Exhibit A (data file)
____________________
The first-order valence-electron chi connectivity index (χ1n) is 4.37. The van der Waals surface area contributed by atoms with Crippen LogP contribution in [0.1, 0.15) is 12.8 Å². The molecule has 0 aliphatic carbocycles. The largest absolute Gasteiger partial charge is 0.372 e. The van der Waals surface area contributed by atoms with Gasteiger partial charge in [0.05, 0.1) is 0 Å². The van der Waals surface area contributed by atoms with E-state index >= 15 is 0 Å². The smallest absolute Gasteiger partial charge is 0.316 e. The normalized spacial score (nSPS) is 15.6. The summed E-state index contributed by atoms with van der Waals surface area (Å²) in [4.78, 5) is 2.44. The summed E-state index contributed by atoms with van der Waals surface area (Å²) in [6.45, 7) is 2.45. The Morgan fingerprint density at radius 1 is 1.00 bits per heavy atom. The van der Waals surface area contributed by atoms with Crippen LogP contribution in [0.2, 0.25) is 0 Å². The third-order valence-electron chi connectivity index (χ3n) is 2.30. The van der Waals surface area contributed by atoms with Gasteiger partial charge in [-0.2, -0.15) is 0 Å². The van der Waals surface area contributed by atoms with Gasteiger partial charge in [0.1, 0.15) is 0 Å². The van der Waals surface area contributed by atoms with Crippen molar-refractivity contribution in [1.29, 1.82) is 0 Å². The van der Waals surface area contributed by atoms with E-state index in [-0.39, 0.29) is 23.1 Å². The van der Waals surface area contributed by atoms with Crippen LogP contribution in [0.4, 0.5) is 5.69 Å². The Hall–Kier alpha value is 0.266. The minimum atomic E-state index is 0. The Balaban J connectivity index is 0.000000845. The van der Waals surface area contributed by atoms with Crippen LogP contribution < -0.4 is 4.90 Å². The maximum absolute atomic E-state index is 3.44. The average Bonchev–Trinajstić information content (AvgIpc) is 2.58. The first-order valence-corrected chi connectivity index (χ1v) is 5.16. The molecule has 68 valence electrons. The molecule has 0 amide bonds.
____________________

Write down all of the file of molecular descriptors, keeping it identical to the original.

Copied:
The first-order valence-electron chi connectivity index (χ1n) is 4.37. The van der Waals surface area contributed by atoms with Crippen LogP contribution in [0.1, 0.15) is 12.8 Å². The molecule has 0 aliphatic carbocycles. The largest absolute Gasteiger partial charge is 0.372 e. The van der Waals surface area contributed by atoms with Gasteiger partial charge in [0.05, 0.1) is 0 Å². The van der Waals surface area contributed by atoms with E-state index >= 15 is 0 Å². The smallest absolute Gasteiger partial charge is 0.316 e. The normalized spacial score (nSPS) is 15.6. The summed E-state index contributed by atoms with van der Waals surface area (Å²) in [4.78, 5) is 2.44. The summed E-state index contributed by atoms with van der Waals surface area (Å²) in [6.45, 7) is 2.45. The Morgan fingerprint density at radius 1 is 1.00 bits per heavy atom. The van der Waals surface area contributed by atoms with Crippen LogP contribution in [0.2, 0.25) is 0 Å². The third-order valence-electron chi connectivity index (χ3n) is 2.30. The van der Waals surface area contributed by atoms with Gasteiger partial charge in [-0.2, -0.15) is 0 Å². The van der Waals surface area contributed by atoms with Gasteiger partial charge in [0.1, 0.15) is 0 Å². The van der Waals surface area contributed by atoms with Crippen molar-refractivity contribution in [1.29, 1.82) is 0 Å². The van der Waals surface area contributed by atoms with E-state index in [-0.39, 0.29) is 23.1 Å². The van der Waals surface area contributed by atoms with Crippen LogP contribution in [0.4, 0.5) is 5.69 Å². The Hall–Kier alpha value is 0.266. The minimum atomic E-state index is 0. The Balaban J connectivity index is 0.000000845. The van der Waals surface area contributed by atoms with Crippen LogP contribution < -0.4 is 4.90 Å². The maximum absolute atomic E-state index is 3.44. The average Bonchev–Trinajstić information content (AvgIpc) is 2.58. The first-order valence-corrected chi connectivity index (χ1v) is 5.16. The molecule has 68 valence electrons. The molecule has 0 amide bonds.